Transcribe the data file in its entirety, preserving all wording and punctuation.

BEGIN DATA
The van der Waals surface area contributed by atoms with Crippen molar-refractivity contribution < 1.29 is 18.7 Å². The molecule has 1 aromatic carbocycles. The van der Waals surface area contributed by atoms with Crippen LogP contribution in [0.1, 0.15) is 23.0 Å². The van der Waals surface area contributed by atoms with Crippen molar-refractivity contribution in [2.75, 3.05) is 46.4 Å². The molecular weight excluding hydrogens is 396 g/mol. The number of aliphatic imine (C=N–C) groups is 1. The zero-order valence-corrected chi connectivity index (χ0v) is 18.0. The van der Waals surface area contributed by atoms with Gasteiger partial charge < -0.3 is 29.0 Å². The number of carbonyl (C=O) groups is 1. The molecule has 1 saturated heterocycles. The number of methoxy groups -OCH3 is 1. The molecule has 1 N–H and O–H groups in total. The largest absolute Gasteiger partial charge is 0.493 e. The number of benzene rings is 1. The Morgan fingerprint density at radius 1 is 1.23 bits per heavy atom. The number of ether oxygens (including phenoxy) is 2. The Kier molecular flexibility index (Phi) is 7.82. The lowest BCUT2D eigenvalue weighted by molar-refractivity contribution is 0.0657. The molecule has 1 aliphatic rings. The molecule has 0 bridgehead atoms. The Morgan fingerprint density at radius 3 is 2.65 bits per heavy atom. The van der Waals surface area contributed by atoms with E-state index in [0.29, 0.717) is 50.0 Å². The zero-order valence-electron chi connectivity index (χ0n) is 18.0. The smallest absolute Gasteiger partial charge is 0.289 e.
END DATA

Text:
The van der Waals surface area contributed by atoms with Crippen molar-refractivity contribution < 1.29 is 18.7 Å². The molecule has 1 aromatic carbocycles. The van der Waals surface area contributed by atoms with Crippen LogP contribution in [0.1, 0.15) is 23.0 Å². The van der Waals surface area contributed by atoms with Crippen molar-refractivity contribution in [2.75, 3.05) is 46.4 Å². The molecular weight excluding hydrogens is 396 g/mol. The number of aliphatic imine (C=N–C) groups is 1. The zero-order valence-corrected chi connectivity index (χ0v) is 18.0. The van der Waals surface area contributed by atoms with Gasteiger partial charge < -0.3 is 29.0 Å². The number of carbonyl (C=O) groups is 1. The molecule has 1 saturated heterocycles. The number of methoxy groups -OCH3 is 1. The molecule has 1 N–H and O–H groups in total. The largest absolute Gasteiger partial charge is 0.493 e. The number of benzene rings is 1. The Morgan fingerprint density at radius 1 is 1.23 bits per heavy atom. The number of ether oxygens (including phenoxy) is 2. The Kier molecular flexibility index (Phi) is 7.82. The lowest BCUT2D eigenvalue weighted by molar-refractivity contribution is 0.0657. The molecule has 1 aliphatic rings. The molecule has 0 bridgehead atoms. The Morgan fingerprint density at radius 3 is 2.65 bits per heavy atom. The van der Waals surface area contributed by atoms with E-state index in [0.29, 0.717) is 50.0 Å². The zero-order valence-electron chi connectivity index (χ0n) is 18.0. The smallest absolute Gasteiger partial charge is 0.289 e.